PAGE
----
A recent case involving a part-time bar manager who was sacked from her job highlights the need for clarity around casual and part-time workers
Nicolette Gladding was the manager at Glenorchy Lodge when Graham Dunstan, her boss, got upset that she wanted to cook chips for people at the bar on September 7, 2013.
According to Stuff.co.nz, Dunstan had been drinking at the bar when he began shouting at Gladding that he did not want to feed people who had been drinking at other bars that day. Although Gladding says she conceded, she claims Dunstan then allowed a patron back into the bar who she had previously asked to leave for making inappropriate comments. Gladding then erased her name from the duty manager notice board and replaced it with Dunstan’s.
A week later, Gladding’s shifts were cancelled (after she failed to show up on a Wednesday, as she argues that wasn’t her usual shift and one she had only been working in previous weeks because of a new weekly quiz night) and Dunstan told her that, as a casual worker, she’d be called in as needed.
After numerous attempts, Gladding’s regular shifts weren’t reinstated.
According to Gladding, when asked for a justification, Dunstan said it was all because of the hot chips.
Because it was found that Gladding was a part-time employee working consistent shifts, the Employment Relations Authority (ERA) deemed her dismissal unjustified. She has recouped $8,317 in lost wages and compensation.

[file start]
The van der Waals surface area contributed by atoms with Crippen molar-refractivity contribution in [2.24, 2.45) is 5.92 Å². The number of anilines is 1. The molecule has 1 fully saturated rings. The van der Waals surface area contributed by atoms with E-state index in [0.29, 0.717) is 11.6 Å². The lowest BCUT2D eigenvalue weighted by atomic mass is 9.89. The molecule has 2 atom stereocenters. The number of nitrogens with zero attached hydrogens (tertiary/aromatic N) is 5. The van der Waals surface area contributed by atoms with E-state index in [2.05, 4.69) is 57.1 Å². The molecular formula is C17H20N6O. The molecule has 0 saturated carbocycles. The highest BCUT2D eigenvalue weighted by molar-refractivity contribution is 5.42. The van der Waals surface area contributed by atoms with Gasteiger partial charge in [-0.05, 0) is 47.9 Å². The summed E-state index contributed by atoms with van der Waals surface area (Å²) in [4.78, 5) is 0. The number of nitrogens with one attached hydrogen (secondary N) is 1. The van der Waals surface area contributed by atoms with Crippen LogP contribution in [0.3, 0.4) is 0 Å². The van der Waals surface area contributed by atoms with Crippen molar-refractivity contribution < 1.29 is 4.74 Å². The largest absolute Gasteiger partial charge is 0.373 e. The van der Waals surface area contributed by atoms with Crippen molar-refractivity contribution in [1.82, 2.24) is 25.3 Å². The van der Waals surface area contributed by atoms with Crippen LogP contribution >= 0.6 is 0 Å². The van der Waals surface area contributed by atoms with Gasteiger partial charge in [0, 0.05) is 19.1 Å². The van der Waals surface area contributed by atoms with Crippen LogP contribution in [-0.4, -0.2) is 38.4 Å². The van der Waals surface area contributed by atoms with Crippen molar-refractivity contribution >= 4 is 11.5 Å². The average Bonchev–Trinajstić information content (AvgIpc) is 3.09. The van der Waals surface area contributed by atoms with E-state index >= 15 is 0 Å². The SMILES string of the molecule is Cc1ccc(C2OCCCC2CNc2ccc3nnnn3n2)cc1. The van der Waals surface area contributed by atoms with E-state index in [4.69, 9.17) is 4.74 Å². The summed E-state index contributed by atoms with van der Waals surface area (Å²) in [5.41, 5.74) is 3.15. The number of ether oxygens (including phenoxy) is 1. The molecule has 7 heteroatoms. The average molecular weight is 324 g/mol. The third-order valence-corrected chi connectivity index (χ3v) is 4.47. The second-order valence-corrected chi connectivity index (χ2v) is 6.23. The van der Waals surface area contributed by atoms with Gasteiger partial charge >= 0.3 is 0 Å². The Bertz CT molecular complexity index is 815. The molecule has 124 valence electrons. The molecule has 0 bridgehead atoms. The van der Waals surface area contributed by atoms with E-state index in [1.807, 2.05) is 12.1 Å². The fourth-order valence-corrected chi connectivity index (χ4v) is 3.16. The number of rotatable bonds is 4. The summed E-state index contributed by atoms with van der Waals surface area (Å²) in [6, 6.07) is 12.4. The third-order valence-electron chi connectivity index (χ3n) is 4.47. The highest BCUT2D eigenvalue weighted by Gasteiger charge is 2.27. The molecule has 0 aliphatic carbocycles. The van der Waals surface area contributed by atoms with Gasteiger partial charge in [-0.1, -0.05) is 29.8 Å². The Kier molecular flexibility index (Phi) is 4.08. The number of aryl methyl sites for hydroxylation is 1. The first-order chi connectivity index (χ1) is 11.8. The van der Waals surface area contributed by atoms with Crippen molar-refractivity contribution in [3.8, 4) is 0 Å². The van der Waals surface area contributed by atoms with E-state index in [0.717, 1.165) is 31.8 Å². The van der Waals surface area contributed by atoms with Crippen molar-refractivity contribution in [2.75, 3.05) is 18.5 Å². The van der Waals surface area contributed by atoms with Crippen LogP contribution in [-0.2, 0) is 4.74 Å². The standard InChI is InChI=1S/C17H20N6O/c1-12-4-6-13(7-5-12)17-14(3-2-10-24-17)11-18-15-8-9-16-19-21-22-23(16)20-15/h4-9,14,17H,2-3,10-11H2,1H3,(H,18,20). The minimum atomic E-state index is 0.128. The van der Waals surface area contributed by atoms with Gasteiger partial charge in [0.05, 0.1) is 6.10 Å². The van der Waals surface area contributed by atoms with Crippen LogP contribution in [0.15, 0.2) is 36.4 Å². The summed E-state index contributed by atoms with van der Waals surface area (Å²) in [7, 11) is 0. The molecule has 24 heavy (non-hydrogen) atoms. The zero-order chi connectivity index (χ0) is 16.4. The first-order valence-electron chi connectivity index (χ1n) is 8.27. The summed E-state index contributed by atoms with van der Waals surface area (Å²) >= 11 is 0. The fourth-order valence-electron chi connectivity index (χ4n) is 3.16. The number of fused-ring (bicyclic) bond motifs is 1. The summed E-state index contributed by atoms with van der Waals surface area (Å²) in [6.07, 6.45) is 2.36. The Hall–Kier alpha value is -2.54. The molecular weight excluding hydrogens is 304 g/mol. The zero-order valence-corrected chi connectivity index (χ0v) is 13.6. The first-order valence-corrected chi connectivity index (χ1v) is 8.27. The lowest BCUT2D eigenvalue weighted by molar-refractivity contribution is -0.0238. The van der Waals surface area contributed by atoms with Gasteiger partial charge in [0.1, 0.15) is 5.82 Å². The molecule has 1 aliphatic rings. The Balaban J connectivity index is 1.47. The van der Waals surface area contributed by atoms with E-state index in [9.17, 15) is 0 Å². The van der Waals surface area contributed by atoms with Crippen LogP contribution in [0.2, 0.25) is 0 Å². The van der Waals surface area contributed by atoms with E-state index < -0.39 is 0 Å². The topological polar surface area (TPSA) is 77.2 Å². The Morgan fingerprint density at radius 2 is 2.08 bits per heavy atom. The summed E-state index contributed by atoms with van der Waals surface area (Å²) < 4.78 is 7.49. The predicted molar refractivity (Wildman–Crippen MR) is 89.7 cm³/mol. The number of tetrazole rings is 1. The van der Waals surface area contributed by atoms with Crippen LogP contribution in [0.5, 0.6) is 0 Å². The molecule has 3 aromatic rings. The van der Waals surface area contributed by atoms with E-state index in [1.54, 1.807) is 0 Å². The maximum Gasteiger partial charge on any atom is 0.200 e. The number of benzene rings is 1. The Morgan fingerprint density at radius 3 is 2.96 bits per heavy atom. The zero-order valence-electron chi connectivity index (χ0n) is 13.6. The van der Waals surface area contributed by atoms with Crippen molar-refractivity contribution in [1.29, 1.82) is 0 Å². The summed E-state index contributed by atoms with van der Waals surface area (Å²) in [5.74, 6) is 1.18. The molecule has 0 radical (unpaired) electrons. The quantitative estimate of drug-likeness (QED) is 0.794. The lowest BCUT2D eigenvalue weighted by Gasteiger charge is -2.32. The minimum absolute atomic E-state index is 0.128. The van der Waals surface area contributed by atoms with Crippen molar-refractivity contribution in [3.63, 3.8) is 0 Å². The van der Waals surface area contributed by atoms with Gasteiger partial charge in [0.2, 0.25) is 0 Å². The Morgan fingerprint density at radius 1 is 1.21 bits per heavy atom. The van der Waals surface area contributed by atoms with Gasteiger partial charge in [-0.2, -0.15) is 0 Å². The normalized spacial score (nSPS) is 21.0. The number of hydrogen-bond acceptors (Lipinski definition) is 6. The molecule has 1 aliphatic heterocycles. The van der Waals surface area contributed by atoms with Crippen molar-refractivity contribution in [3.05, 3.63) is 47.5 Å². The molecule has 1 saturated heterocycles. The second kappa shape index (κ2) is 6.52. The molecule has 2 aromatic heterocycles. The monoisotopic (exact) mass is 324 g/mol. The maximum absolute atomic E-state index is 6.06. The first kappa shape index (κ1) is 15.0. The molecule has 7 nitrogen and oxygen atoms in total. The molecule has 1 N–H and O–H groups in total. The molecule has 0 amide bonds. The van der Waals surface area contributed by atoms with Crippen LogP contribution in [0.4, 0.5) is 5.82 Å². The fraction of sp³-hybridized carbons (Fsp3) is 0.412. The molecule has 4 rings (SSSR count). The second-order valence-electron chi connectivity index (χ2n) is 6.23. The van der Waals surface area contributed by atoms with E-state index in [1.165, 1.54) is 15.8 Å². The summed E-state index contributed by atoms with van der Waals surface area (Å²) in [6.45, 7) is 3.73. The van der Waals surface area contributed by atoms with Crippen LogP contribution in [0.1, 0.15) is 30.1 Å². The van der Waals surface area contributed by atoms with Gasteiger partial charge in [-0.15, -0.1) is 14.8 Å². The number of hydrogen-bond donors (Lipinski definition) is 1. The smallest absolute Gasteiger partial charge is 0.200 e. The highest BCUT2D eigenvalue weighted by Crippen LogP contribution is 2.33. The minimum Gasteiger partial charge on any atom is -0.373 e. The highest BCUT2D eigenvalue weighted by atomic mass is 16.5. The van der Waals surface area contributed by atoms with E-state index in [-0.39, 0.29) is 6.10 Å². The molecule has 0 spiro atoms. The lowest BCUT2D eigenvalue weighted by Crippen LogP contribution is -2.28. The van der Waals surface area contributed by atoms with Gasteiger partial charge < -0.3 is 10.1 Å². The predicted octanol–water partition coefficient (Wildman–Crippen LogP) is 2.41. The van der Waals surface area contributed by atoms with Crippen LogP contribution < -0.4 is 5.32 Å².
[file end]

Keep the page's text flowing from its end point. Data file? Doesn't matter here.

According to Jennifer Mills, Partner at Minter Ellison Rudd Watts Lawyers, the case holds useful lessons for employers of part-time and casual staff.
“The ERA noted that a ‘casual’ arrangement implies irregularity in terms of both hours available and time at which they might be worked,” says Mills. “Therefore, it was held that even if Ms Gladding had originally been engaged on a casual basis, the nature of her employment had changed (which, as the ERA noted, can legally occur) and she was no longer a casual employee but a part-time one.”
The ERA established that Gladding was a part-time worker, rather than a casual employee, as she mostly worked Thursdays, Fridays and Saturdays from 6pm until closing.
The ERA also found that the lodge had never provided an employment agreement for Gladding to sign. However, reducing someone’s hours and thereby affecting their earnings is a breach that can justify resignation and, therefore, it was decided that Gladding was “constructively dismissed”.
“By arbitrarily removing Ms Gladding’s regular hours and advising that she could no longer expect those hours, the Lodge had sent Ms Gladding away. As such, this was, effectively, an actual dismissal,” explains Mills.
“The decision highlights the need for employers to properly understand the nature of their employees’ employment arrangements and to have in place the necessary documentation. The case might also be seen as a cautionary tale in respect of the rights of part-time employees,” concludes the lawyer.